postfix config-o-rama

postfix config-o-rama

I spent a lot of today finally setting up e-mail for my domain, My goals were:

  • Set up an SMTP SUBMIT server (running on port 587), so that I can send mail from addresses from anywhere.
  • Require mail to be submitted over TLS.
  • Authenticate the client by requiring that the client presents a certificate issued by my private certificate authority (CA). Since I’m only going to issue certificates to people/machines I trust, possession of a certificate is implicit authentication.


I used TinyCA2 to set up my own personal CA. It’s really easy to use. I created a CA for I also created a “bad” CA for testing that my postfix box would only accept certificates issued for

Here’s what I generated in total:

  • CA cert for
  • Server cert for, signed by CA
  • Client cert for my desktop machine, signed by CA
  • CA cert for
  • Client cert for my desktop machine, signed by CA (for testing)

Tip: You can generate password-free keys with TinyCA2. To do this you create the key as normal, specifying the password. When you export the key into a PEM file, you can choose to export without the password.

Server-side postfix configuration

My server is running postfix 2.3.8 on Debian 4.0. The server-side config was split into two halves: general TLS configuration in, and the config to turn on an SMTP daemon on port 587 with TLS enabled.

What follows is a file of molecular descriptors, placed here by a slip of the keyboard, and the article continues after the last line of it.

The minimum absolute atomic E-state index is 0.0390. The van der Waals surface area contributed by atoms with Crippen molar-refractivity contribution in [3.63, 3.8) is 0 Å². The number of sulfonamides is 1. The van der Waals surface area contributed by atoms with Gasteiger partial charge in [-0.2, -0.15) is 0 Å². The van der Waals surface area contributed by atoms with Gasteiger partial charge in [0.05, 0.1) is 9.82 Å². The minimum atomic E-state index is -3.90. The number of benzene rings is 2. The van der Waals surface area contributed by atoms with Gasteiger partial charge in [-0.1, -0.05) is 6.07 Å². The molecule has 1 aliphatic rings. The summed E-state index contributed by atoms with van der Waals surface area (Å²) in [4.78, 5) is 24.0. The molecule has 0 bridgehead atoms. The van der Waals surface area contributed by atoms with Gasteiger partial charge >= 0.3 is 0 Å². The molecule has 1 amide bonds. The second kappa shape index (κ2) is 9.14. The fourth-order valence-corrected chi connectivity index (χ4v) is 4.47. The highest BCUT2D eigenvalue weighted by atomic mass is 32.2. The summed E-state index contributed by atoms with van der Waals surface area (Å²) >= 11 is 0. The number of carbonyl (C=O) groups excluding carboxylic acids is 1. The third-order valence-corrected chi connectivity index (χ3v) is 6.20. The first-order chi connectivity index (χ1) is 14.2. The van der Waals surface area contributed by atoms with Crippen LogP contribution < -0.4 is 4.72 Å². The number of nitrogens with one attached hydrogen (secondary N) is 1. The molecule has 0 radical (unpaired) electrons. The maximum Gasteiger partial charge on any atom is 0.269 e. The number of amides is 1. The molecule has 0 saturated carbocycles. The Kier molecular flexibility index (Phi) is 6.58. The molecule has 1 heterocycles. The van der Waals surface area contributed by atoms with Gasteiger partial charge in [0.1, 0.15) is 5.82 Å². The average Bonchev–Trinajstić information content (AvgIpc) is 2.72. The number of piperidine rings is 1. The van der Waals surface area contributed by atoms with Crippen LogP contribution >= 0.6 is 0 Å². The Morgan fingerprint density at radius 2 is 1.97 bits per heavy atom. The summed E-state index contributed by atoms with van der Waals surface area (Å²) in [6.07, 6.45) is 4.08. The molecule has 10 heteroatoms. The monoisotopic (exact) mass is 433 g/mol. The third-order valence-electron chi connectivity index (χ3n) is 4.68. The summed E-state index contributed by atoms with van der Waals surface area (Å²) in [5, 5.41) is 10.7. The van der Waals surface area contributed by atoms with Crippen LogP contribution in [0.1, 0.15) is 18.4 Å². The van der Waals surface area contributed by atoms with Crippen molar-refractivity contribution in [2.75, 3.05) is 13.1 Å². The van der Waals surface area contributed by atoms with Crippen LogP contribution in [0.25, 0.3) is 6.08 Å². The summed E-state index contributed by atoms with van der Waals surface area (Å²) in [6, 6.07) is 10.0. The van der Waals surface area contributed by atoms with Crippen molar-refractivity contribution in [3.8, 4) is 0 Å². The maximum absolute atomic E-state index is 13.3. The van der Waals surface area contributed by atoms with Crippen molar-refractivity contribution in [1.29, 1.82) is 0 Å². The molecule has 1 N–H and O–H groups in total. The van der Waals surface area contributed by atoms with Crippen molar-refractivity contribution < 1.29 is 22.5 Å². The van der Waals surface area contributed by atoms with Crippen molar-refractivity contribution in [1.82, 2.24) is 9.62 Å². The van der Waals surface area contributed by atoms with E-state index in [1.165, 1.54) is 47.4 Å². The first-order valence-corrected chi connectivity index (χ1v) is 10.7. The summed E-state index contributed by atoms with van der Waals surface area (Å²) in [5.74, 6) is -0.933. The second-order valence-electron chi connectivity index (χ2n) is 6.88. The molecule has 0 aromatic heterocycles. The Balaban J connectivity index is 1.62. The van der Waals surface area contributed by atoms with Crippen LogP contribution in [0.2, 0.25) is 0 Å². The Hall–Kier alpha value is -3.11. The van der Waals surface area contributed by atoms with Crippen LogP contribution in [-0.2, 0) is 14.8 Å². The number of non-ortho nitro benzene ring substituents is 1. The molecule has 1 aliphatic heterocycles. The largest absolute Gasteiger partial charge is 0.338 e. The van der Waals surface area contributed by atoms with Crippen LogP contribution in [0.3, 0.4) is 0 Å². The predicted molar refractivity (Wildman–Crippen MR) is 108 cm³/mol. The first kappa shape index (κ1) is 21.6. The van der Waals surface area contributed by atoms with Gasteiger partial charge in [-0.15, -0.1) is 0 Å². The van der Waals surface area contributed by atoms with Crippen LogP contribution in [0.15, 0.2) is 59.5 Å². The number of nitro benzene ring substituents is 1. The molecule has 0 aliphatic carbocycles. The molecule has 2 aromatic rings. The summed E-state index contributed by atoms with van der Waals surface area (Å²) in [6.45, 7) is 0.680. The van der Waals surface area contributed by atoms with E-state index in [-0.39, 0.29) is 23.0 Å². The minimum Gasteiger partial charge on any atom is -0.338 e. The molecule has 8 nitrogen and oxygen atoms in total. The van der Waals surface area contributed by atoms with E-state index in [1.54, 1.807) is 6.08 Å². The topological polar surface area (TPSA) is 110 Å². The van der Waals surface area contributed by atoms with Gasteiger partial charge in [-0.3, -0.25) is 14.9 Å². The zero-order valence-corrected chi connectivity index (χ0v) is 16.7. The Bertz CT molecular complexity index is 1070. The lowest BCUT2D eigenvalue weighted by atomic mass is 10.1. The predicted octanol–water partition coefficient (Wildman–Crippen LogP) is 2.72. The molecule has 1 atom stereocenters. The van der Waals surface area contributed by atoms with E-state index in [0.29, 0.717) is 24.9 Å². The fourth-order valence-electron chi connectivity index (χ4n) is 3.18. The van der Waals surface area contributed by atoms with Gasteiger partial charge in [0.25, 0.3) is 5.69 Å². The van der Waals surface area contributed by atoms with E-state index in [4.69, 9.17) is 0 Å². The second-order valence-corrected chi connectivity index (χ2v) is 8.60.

Here’s the config I added to

smtpd_tls_req_ccert = yes
smtpd_tls_session_cache_database = sdbm:/etc/postfix/smtpd_scache

smtpd_tls_CAfile = /etc/postfix/CAcert.pem
smtpd_tls_cert_file = /etc/postfix/server-cert.pem
smtpd_tls_key_file = /etc/postfix/server-key.pem

# Log TLS info, in logs and headers.
smtpd_tls_loglevel = 2
smtpd_tls_receivedheader = yes

Note that these entries in don’t actually enable TLS. smtpd_tls_req_ccert requires SMTP clients to use STARTTLS, when TLS is enabled. The smtpd_tls_*file entries set up everything that’s needed on the server-side for TLS encryption. I turned on the last couple of options for debugging purposes.

Here’s the line I added to, split over multiple lines for clarity. You won’t need the backslashes, when you recombine them into one line.

587       inet  n       -       n       -       -       smtpd \
-o smtpd_enforce_tls=yes \
-o smtpd_tls_req_ccert=yes \
-o smtpd_recipient_restrictions= \
  permit_mynetworks, \
  permit_tls_all_clientcerts, \

smtpd_recipient_restrictions allows clients with authenticated certificates to relay, in addition to local users. Although I’m not sure why a local user would relay through port 587.

Server-side testing

I tested this using OpenSSL’s s_client, to set up a client SMTP session using the client certificates I generated with TinyCA2. You fire up openssl s_client with appropriate options, then enter SMTP commands as normal, e.g.:

ehlo fred
mail from:<me@my.domain.example>
rcpt to:<someone@somewhere.else.example>
Subject: just a test


You need to go all the way, to check that the message can actually be delivered.

Connection should be accepted, because the client is using a certificate issued by the CA for

openssl s_client -connect -starttls smtp \
  -CAfile \
  -key \

Connection should not be accepted, because the client is using a certificate not issued by the CA for